Australian Institute of Criminology

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Fraud targeting financial sector

Media Release

20 February 2001

A paper released today by the Australian Institute of Criminology shows that the financial services sector is responding successfully to fraud.

In releasing the paper, AIC Director, Dr Adam Graycar highlighted the difficulty of controlling fraud. "Controlling fraud in the financial services sector is made difficult by the competitive demand for 'fast to market' product development, the need for flexibility in product features and delivery mechanisms, and the rapid introduction of new technologies. Together, these factors entail a significant risk of exploitation by those seeking to gain an advantage through dishonesty", he said.

Types of fraud perpetrated against the financial services sector include counterfeiting of cheques and other documents, misuse of credit and debit cards or related identification numbers (PINs), "skimming" of information from magnetic strips on cards, and the dishonest operation of automatic teller machines (ATMs).

Facsimile machines and personal computers are also increasingly being used to transmit fraudulent instructions to financial institutions. The problem of "identity-related fraud" (where false documentation is used to assume another person's identity or to create a fictitious identity) is expected to increase with the emergence of "remote delivery" financial services involving little or no face-to-face contact between businesses and customers.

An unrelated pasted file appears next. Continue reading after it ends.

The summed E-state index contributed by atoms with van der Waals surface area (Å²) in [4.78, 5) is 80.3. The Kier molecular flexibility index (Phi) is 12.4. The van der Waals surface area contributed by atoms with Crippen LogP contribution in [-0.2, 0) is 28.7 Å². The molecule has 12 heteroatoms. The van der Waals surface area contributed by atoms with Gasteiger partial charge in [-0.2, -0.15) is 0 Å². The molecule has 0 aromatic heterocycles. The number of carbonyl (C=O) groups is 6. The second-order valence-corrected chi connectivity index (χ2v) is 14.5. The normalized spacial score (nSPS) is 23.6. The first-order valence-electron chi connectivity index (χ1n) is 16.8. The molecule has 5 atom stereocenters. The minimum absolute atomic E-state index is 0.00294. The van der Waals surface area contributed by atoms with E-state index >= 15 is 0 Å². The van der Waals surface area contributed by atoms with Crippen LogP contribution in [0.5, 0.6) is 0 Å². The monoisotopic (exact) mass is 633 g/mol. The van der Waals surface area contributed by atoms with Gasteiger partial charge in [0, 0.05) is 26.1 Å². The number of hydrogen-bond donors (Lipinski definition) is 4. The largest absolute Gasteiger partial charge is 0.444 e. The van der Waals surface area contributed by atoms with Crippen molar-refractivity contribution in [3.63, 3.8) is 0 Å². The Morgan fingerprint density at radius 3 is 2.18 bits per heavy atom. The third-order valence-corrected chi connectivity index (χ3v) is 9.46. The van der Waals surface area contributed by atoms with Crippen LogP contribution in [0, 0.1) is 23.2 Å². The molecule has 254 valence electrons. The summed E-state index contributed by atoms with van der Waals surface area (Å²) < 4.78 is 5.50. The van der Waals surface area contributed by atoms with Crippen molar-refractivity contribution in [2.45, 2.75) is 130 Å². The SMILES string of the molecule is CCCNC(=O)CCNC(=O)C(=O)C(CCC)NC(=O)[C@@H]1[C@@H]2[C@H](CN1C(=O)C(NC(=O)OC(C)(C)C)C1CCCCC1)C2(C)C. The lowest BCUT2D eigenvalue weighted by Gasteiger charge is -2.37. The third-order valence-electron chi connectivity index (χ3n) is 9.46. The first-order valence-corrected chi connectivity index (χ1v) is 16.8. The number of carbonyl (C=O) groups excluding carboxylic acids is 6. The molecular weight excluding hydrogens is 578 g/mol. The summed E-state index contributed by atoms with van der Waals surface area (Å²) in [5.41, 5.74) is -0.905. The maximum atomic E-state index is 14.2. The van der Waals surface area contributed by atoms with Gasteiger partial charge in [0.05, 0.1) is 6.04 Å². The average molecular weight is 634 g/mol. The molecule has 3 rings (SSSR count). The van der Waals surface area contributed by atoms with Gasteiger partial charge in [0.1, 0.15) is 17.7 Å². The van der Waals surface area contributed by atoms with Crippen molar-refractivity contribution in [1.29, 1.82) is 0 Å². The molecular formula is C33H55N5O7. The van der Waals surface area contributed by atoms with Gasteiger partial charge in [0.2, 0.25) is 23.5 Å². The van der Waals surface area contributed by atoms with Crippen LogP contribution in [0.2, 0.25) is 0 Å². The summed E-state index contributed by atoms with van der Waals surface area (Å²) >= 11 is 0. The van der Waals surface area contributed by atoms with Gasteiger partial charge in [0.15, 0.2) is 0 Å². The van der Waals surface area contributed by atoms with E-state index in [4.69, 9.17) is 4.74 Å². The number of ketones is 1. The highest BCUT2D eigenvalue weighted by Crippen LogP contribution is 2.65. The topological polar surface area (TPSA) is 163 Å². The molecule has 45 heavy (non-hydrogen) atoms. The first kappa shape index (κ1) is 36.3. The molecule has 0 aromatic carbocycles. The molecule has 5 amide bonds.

While levels of fraud in Australia are somewhat difficult to assess due to varying business practices and reporting methods, fraud victimisation surveys have found that those in the financial services sector continue to experience fraud at rates generally greater than other business sectors. In a 1999 Australian business survey conducted by KPMG, 59 per cent of the 37 respondents from the financial services sector reported experiencing fraud in the preceding two-year period. In a 2000 international survey by Ernst and Young, 27 per cent of Australian bankers reported 50 or more frauds in a 12-month period, compared with 14 per cent of bankers surveyed internationally.

Industry responses to the risk of fraud include internal controls such as fraud training, risk assessment on new products and processes, automated fraud detection systems and fraud prevention policies. Combinations of such "in house" measures with vendor-supplied packages have proven successful both in identifying and in preventing fraud against the financial services sector. Cooperation and information-sharing between financial institutions and with governments and law enforcement agencies are also seen as critical.